|Slow shutter speed, tracking focus, etc|
to capture movement in a subject.
Using a deliberately slow shutter speed while tracking a moving subject can give beautiful results. Ideally the animal/bird appears sharp (because tracking it, you’ve kept the subject in the same part of the photo for the duration of the photo), but the background behind has streaked-out from movement blur (because you panned the camera during the photo). It’s a great way to capture a feeling of movement in an image but the problem is that the settings required are completely opposite to the camera settings you’d normally be using and by the time you’ve dialled them in, the moving subject has long since gone! Not anymore, though, if you set this ‘panning mode’ up as a custom mode like I do!
The key thing here is you need a slow shutter speed to capture that blurry background movement. It’s a balance - too fast and the subject won’t have moved far enough to give you any streaky background; too slow and it’ll be impossible to accurately track the subject the whole time, resulting in a blurry subject. It depends how fast your subject’s moving, and how long your lens is. You’ll get a feel for it, but a good starting point for birds and animals with a telephoto lens could be about 1/30th sec.
So switch to Tv mode (S mode for non-Canons) and dial your shutter speed down to 1/30th sec. Again, set your ISO to ‘Auto’ so that it’ll do whatever it has to do to give you that shutter speed irrespective of lighting conditions (it’ll usually pick the lowest, ISO100). Again, set your focus-mode to ‘AI Servo’ (aka ‘AF-C’) so it’ll track focus on the moving animal, and again, perhaps enable more than just one center AF point (so you don’t have to be so pedantic about making sure you don’t accidentally slip the one focus point off the animal as you track it). Again, set your camera’s ‘drive mode’ to continuous drive so you can just hold the button down and rattle off a whole series of photos, concentrating on trying to pan smoothly. Hopefully you will have, on at least one of them.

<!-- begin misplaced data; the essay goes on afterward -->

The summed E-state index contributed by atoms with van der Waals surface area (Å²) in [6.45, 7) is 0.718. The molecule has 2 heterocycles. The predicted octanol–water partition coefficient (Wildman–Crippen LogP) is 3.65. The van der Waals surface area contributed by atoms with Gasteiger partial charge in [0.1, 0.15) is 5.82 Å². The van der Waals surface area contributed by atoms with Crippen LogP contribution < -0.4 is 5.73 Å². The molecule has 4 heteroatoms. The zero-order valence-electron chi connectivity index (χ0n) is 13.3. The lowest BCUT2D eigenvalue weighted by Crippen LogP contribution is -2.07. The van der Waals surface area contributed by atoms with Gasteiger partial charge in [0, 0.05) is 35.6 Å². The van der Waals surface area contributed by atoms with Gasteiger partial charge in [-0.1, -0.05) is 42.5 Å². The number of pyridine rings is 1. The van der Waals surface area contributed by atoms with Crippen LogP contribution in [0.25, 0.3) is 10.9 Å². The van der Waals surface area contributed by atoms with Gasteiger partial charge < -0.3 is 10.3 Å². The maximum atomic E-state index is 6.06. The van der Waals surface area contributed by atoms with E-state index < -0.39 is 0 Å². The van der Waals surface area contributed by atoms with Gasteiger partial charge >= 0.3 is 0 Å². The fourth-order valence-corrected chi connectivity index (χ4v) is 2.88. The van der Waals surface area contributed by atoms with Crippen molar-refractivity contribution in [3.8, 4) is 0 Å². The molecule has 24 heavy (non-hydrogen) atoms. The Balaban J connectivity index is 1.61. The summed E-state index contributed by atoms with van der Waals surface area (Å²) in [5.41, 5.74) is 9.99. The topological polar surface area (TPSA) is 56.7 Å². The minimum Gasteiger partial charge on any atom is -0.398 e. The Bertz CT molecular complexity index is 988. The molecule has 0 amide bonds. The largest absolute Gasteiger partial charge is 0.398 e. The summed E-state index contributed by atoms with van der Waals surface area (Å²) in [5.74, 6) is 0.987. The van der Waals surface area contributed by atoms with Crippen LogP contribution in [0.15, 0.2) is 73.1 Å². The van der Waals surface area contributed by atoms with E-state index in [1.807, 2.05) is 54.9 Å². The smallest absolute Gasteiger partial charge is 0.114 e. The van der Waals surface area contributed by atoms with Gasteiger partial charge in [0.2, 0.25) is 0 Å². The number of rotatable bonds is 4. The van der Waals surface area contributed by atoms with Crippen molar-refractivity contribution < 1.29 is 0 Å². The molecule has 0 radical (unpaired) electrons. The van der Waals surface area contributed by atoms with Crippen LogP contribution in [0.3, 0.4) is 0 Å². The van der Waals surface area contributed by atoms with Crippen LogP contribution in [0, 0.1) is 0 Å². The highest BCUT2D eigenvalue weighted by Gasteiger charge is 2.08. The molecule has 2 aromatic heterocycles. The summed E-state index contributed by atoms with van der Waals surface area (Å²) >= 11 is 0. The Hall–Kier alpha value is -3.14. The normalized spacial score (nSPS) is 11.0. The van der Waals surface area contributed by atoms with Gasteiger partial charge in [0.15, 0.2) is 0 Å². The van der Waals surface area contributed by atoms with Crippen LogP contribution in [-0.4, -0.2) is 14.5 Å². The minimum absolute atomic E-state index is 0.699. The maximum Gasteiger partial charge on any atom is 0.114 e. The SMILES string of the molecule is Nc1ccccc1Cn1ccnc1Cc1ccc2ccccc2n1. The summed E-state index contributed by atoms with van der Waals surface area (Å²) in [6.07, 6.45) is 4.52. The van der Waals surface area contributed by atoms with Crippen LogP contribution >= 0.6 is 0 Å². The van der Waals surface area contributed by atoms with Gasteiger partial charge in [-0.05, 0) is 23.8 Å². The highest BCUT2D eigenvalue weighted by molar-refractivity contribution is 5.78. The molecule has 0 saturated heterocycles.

Panning Mode Tip:
|Panning shots show movement blur|
Because you’re asking for such a slow photo, you may well find - especially during the middle of the day and when using a very slow shutter speed like 1/10th sec or longer - that the camera can’t help but over-expose the photo. You’ll likely just notice your photos are coming out too bright. If you’re observant, though, you’d have also noticed (when looking through the viewfinder before you took the shot) that the f/# it was automatically trying to use (likely the largest possible) was flashing, or was replaced with ‘hi’ or ‘low’. This is warning you that the camera can’t give you what you want. If this happens, you’ll have to scroll up your shutter speed up a bit faster until it can cope. Don’t try to solve the issue by dialling down your exposure compensation to make the photo darker – that won’t help. Think about it: at the slow shutter speed you’re asking for, the camera can’t help but capture too much light, so your photo is going to be brighter than desired. It can’t give you normal brightness, and it certainly can’t give you a darker photo, even if you ask for it by dialling down your EC. Dialling up your EC (asking for a brighter photo) may stop the camera flashing/complaining (because that basically translates to, “Well, yes, if you want a bright photo, I can do that,” but it hasn’t solved the problem – you’re photo’s still over exposed). The only way to fix it is to accept that you’re going to have to use a higher shutter speed and get less streaky-movement in the background. On the up side, though, it’ll be easier to keep the subject sharp because you don’t have to track it for as long!